Law s Abnegation

Author: Adrian Vermeule
Publisher: Harvard University Press
ISBN: 0674971442
Format: PDF, ePub, Mobi
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Adrian Vermeule argues that the arc of law has bent steadily toward deference to the administrative state, which has greater democratic legitimacy and technical competence to confront issues such as climate change, terrorism, and biotechnology. The state did not shove lawyers and judges out of the way; they moved freely to the margins of power.

Creating the Administrative Constitution

Author: Jerry L. Mashaw
Publisher:
ISBN: 9780300180022
Format: PDF, Mobi
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This groundbreaking book is the first to look at administration and administrative law in the earliest days of the American republic. Jerry Mashaw demonstrates that from the very beginning Congress delegated vast discretion to administrative officials and armed them with extrajudicial adjudicatory, rulemaking, and enforcement authority. The legislative and administrative practices of the U.S. Constitution’s first century created an administrative constitution hardly hinted at in its formal text. This book, in the author’s words, will "demonstrate that there has been no precipitous fall from a historical position of separation-of-powers grace to a position of compromise; there is not a new administrative constitution whose legitimacy should be understood as not only contestable but deeply problematic."

Mechanisms of Democracy

Author: Adrian Vermeule
Publisher: Oxford University Press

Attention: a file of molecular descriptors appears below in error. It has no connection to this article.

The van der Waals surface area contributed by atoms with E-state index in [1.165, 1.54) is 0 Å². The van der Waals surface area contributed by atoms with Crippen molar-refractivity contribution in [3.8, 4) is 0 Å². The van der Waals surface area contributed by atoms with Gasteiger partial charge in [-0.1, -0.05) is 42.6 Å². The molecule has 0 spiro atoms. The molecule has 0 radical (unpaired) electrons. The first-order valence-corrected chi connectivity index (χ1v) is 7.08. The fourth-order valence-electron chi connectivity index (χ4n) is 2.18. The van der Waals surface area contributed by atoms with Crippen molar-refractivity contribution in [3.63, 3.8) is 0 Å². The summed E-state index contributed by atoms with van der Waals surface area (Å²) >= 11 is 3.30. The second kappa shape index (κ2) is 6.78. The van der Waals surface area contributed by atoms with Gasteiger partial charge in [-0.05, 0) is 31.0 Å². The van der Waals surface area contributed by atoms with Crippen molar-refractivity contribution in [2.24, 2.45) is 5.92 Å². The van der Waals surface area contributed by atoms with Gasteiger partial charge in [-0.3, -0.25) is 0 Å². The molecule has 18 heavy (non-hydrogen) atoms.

ISBN: 9780199745098
Format: PDF, Kindle
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What institutional arrangements should a well-functioning constitutional democracy have? Most of the relevant literatures in law, political science, political theory, and economics address this question by discussing institutional design writ large. In this book, Adrian Vermeule moves beyond these debates, changing the focus to institutional design writ small. In established constitutional polities, Vermeule argues that law can and should - and to some extent already does - provide mechanisms of democracy: a repertoire of small-scale institutional devices and innovations that can have surprisingly large effects, promoting democratic values of impartial, accountable and deliberative government. Examples include legal rules that promote impartiality by depriving officials of the information they need to act in self-interested ways; voting rules that create the right kind and amount of accountability for political officials and judges; and legislative rules that structure deliberation, in part by adjusting the conditions under which deliberation occurs transparently or instead secretly. Drawing upon a range of social science tools from economics, political science, and other disciplines, Vermeule carefully describes the mechanisms of democracy and indicates the conditions under which they can succeed.